It is time to stop the US war machine and for the US government to stop its global gangsterism. The US must obey international law and be held accountable for illegal and destructive acts. The Non-Aligned Movement countries made a commitment to do what they can this past July. Now, we need a global popular movement that pushes to make peace, justice, and a livable future a reality.

If you agree, sign onto the Global Appeal for Peace. We plan to deliver it to the United Nations while they are in session. Beyond that, we will continue to build a global solidarity movement to Stop The US War Machine and Save the Planet.

Inevitable Withdrawal: The US-Taliban Deal

It took gallons and flagons of blood, but it eventuated, a squeeze of history into a parchment of possibility: the Taliban eventually pushed the sole superpower on this expiring earth to a deal of some consequence.  (The stress is on the some – the consequence is almost always unknown.)  “In principle, on paper, yes we have reached an agreement,” claimed the US envoy Zalmay Khalilzad on the Afghan channel ToloNews.  “But it is not final until the president of the United States also agrees to it.”

The agreement entails the withdrawal (the public relations feature of the exercise teasingly calls this “pulling out”) of 5,400 troops from the current complement of 14,000 within 135 days of signature.  Five military bases will close or be transferred to the Afghan government.  In return, the Taliban has given an undertaking never to host forces with the intention of attacking the US and its interests.

Exactitude, however, is eluding the press and those keen to get to the marrow.  Word on the policy grapevine is that this is part of an inexorable process that will see a full evacuation within 16 months, though this remains gossip.

The entire process has its exclusions, qualifications and mutual deceptions.  In it is a concession, reluctant but ultimately accepted, that the Taliban was a credible power that could never be ignored.  To date, the US has held nine rounds of talks, a seemingly dragged out process with one ultimate outcome: a reduction, and ultimate exit of combat forces.

The Taliban was not, as the thesis of certain US strategists, a foreign bacillus moving its way through the Afghan body politic, the imposition of a global fundamentalist corporation.  Corrupt local officials of the second rank, however, were also very much part and parcel of the effort, rendering any containment strategy meaningless.

A narrative popular and equally fallacious was the notion that the Taliban had suffered defeat and would miraculously move into the back pages of history.  Similar views were expressed during the failed effort by the United States to combat the Viet Cong in South Vietnam.  An elaborate calculus was created, a mirage facilitated through language: the body count became a means of confusing numbers with political effect.

Time and time again, the Taliban demonstrated that B52s, well-equipped foreign forces and cruise missiles could not extricate them from the land that has claimed so many empires.  Politics can only ever be the realisation of tribes, collectives, peoples; weapons and material are unkind and useful companions, but never viable electors or officials.

Even now, the desire to remain from those in overfunded think tanks and well-furnished boardrooms, namely former diplomats engaged on the Afghan project, is stubborn and delusionary.  If withdrawal is to take place, goes that tune, it should hinge on a pre-existing peace agreement.  An open letter published by the Atlantic Council by nine former US State Department officials previously connected with the country is a babbling affair.  “If a peace agreement is going to succeed, we and others need to be committed to continued support for peace consolidation.  This will require monitoring compliance, tamping down of those extremists opposed to peace, and supporting good governance and economic growth with international assistance.”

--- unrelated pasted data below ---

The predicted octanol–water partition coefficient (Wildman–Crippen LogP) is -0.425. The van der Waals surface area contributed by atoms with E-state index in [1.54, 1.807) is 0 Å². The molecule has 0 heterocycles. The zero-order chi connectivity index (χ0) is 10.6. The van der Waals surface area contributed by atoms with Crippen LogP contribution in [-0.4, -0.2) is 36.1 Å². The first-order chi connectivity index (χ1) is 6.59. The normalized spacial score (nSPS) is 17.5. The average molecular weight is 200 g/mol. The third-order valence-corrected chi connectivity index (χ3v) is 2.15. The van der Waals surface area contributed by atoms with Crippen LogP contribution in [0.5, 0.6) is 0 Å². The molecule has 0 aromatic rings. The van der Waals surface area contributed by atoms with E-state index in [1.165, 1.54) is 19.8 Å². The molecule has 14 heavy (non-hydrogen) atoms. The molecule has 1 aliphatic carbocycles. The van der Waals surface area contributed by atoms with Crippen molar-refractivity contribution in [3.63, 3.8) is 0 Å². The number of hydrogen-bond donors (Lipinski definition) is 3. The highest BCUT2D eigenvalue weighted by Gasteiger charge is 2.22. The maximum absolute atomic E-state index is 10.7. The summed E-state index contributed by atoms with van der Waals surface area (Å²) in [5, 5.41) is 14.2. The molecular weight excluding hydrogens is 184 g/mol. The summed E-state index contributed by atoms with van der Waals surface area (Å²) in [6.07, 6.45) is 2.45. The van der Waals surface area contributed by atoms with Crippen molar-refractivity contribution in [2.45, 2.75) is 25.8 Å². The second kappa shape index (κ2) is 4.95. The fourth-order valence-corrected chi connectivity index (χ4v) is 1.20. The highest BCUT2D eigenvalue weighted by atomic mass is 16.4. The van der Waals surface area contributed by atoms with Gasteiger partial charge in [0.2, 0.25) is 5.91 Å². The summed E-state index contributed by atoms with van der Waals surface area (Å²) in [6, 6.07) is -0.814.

The presumptuousness of this tone is remarkable, heavy with work planning jargon and spread sheet nonsense.  There is no peace to keep, nor governance worth preserving.  Instead, the authors of the note, including such failed bureaucratic luminaries as John Negroponte, Robert P. Finn and Ronald E. Neumann, opt for the imperial line: the US can afford staying in Afghanistan because the Afghans are the ones fighting and dying.  (Again, this is Vietnam redux, an Afghan equivalent of Vietnamisation.)  In their words, “US fatalities are tragic, but the number of those killed in combat make up less than 20 percent of the US troops who died in non-combat training incidents.”  All good, then.

In a sign of ruthless bargaining, the Taliban continued the bloodletting even as the deal was being ironed of evident wrinkles.  This movement knows nothing of peace but all about the life of war: death is its sovereign; corpses, its crop.  On Monday, the Green Village in Kabul was targeted by a truck bomb, leaving 16 dead (this toll being bound to rise).  It was a reminder that the Taliban, masters of whole swathes of the countryside, can also strike deep in the capital itself.  The killings also supplied the Afghan government a salutary reminder of its impotence, underscored by the fact that President Ashraf Ghani played no role in the Qatar talks.

This leaves us with the realisation that much cruelty is on the horizon.  The victory of the Taliban is an occasion to cheer the bloodying of the imperialist’s nose.  But they will not leave documents of enlightenment, speeches to inspire.  This agreement will provide little comfort for those keen to read a text unmolested or seek an education free of crippling dogma. Interior cannibalisation is assured, with civil war a distinct possibility.  Tribal war is bound to continue.

As this takes place, the hope for President Donald Trump and his officials will no doubt be similar to the British when they finally upped stakes on instruction from Prime Minister David Cameron: forget that the whole thing ever happened.